- 40% claim their clients don’t fully understand HSAs either
- Almost 50% say HSAs are perceived only as spending accounts
- Of the advisors that do offer the accounts, less than half of their eligible clients actually use them
HSAs are a way to set aside income for medical expenses because they offer a triple tax advantage. Accountholders pay no taxes on contributions, no taxes on earnings and no taxes on withdrawals for qualified medical expenses.
How to maximize HSA features and benefits
HSAs can bring a lot to the table as long-term savings vehicles. The first thing to communicate to clients is that they can only open an HSA if they’re enrolled in a qualifying high-deductible health plan—or HDHP. And as long as they’re enrolled in that medical plan, they—and their employer, if the plan is set up that way—can contribute pretax dollars to cover out-of-pocket health expenses today or in the future. With HDHPs, people have a higher deductible to satisfy than they would with most traditional preferred provider organization (PPO) plans. But that higher deductible is typically offset by a premium that’s much lower than that of a PPO. By contributing those premium savings into an HSA, your clients are able to lower their taxable income today while also building up savings that can be used to cover current and future health expenses.
HSA funds can accumulate year after year and there’s no time limit on using funds in an HSA to pay for qualified medical expenses. And even if accountholders use money in the HSA for something other than qualified health expenses, those funds will be taxed at the same rate as a 401(k) withdrawal. Plan designs can also be very important. Many employers choose to seed HSAs which can provide peace of mind for employees.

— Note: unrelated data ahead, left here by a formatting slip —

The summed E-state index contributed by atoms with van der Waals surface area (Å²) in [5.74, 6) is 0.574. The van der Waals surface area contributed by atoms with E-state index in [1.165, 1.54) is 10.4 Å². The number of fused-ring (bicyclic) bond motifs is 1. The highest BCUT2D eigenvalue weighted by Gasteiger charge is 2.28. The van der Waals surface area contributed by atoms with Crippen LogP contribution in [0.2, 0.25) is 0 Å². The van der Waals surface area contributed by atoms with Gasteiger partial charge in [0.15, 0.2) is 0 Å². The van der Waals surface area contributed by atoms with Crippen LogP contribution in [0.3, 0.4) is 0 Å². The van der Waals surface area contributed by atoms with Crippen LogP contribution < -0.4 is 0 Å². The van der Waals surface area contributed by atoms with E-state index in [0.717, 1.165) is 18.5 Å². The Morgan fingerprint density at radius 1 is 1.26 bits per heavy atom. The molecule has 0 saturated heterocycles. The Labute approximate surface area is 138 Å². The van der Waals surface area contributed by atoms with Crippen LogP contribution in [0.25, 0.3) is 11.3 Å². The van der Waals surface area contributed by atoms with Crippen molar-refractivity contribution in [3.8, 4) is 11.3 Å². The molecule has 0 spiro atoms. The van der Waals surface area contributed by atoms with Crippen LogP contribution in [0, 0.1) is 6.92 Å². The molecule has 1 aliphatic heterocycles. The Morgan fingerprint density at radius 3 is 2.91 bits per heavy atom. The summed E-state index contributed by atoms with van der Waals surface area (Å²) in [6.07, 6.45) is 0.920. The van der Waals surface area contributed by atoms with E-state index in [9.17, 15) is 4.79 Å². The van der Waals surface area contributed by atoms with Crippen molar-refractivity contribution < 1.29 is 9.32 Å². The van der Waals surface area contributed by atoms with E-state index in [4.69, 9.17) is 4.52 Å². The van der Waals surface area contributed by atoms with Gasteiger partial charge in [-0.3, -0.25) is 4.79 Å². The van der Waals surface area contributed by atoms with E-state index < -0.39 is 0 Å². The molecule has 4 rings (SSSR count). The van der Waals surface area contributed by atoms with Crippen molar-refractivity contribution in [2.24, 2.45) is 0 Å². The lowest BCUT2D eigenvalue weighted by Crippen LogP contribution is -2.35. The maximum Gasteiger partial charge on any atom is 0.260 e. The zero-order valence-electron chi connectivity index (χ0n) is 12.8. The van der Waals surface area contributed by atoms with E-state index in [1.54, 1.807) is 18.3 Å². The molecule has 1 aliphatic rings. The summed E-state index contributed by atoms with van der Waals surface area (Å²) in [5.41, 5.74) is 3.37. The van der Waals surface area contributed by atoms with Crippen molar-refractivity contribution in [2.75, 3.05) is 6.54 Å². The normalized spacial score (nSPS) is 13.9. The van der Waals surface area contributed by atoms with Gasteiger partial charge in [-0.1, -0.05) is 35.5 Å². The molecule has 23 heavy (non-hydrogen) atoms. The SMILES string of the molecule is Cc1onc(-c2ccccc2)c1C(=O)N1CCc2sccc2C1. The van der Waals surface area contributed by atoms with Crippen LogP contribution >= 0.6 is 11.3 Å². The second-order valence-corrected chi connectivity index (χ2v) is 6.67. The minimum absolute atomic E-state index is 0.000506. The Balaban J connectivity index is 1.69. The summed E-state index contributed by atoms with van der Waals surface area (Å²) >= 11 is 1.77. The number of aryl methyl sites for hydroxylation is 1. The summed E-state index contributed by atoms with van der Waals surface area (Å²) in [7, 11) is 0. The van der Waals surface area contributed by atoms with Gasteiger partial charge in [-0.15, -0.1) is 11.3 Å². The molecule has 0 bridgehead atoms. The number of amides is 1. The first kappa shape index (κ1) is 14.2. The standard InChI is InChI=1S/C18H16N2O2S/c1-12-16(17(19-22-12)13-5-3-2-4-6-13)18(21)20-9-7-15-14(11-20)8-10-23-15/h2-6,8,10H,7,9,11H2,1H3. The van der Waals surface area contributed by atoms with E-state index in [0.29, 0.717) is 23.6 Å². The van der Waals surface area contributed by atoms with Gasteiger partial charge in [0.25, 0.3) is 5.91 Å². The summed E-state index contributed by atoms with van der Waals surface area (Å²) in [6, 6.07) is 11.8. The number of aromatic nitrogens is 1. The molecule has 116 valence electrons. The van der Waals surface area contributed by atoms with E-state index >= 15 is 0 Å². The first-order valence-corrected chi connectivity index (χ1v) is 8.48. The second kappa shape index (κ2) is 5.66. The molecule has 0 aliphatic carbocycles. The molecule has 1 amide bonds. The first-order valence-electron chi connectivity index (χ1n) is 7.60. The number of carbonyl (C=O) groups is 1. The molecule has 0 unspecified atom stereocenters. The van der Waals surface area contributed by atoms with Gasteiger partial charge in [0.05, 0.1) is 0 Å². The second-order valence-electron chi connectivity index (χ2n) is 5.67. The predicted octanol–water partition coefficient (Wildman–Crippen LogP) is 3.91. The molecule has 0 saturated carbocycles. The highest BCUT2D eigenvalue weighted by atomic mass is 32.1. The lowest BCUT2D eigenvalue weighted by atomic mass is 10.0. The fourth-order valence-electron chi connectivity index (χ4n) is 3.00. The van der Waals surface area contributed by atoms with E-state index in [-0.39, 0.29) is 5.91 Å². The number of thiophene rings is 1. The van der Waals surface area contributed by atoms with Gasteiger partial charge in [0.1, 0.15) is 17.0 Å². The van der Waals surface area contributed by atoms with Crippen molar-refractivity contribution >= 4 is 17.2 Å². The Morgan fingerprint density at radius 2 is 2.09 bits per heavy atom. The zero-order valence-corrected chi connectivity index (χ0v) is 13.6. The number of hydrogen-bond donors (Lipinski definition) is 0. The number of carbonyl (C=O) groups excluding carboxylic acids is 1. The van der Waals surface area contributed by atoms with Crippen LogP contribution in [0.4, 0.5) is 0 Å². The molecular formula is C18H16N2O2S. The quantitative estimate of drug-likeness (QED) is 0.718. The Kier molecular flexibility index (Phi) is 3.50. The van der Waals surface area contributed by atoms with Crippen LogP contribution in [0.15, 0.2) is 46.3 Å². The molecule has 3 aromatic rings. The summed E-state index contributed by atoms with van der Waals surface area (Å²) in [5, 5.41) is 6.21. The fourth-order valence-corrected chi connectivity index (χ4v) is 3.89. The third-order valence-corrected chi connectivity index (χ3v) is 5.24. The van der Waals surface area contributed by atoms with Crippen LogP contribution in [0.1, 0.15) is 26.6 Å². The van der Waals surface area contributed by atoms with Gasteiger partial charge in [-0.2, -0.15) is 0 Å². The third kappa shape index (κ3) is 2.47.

It’s important to educate the accountholder about the two-phased HSA retirement strategy. In the first phases, the accountholder funds the HSA up to the IRS maximum each year, saving all medical receipts. Then, when he or she retires, they can “cash them in” against their HSA account balance. As long as the expenses were for qualified medical expenses, distribution is tax-free. Communicating this feature can save your clients hundreds or thousands of dollars.
Once an accountholder opens an HSA, it is their’s forever. It is not linked to a job like a 401(k) is and once their HSA balance is large enough, the accountholder can choose to invest the funds to potentially build their wealth.
What to look for in an HSA custodian partner
When it comes to adding an HSA to your investment mix, you want a solution that’s easy to implement and integrate, and efficient to operate. But equally important is working with a capable custodian that acts in their clients’ best financial interests only.
Any HSA solution and custodian should also include features that encourage long-term savings, including:
- Robust investment options—including no-load or load-waived mutual funds, target date funds, index funds, and bank and money market options.
- Proactive educational approach—communicating with clients/employees on how HSAs work both to pay near-term medical costs and to bolster a long-term retirement plan.
- Integration with other benefits—offering tools to help clients/employees plan for the future, including investment objectives, risk tolerance and mix of assets across all accounts.
Retirement planning – including HSAs – should be a top priority and financial advisors should continue to emphasize this to their clients. The best way to do this is through retirement plan designs and engagement. As a financial advisor, make sure you are educating your clients and communicating plan options to help find the best provider and make sure investment options are understood.
Learn more about UMB Healthcare Services, which ranks fifth in total accounts and deposit assets among all HSA providers (Source: 2019 ‡Devenir Year-end HSA Market Statistics & Trends Report‡).
Investments in securities through an HSA investment account are:
Not FDIC-Insured · May Lose Value · No Bank Guarantee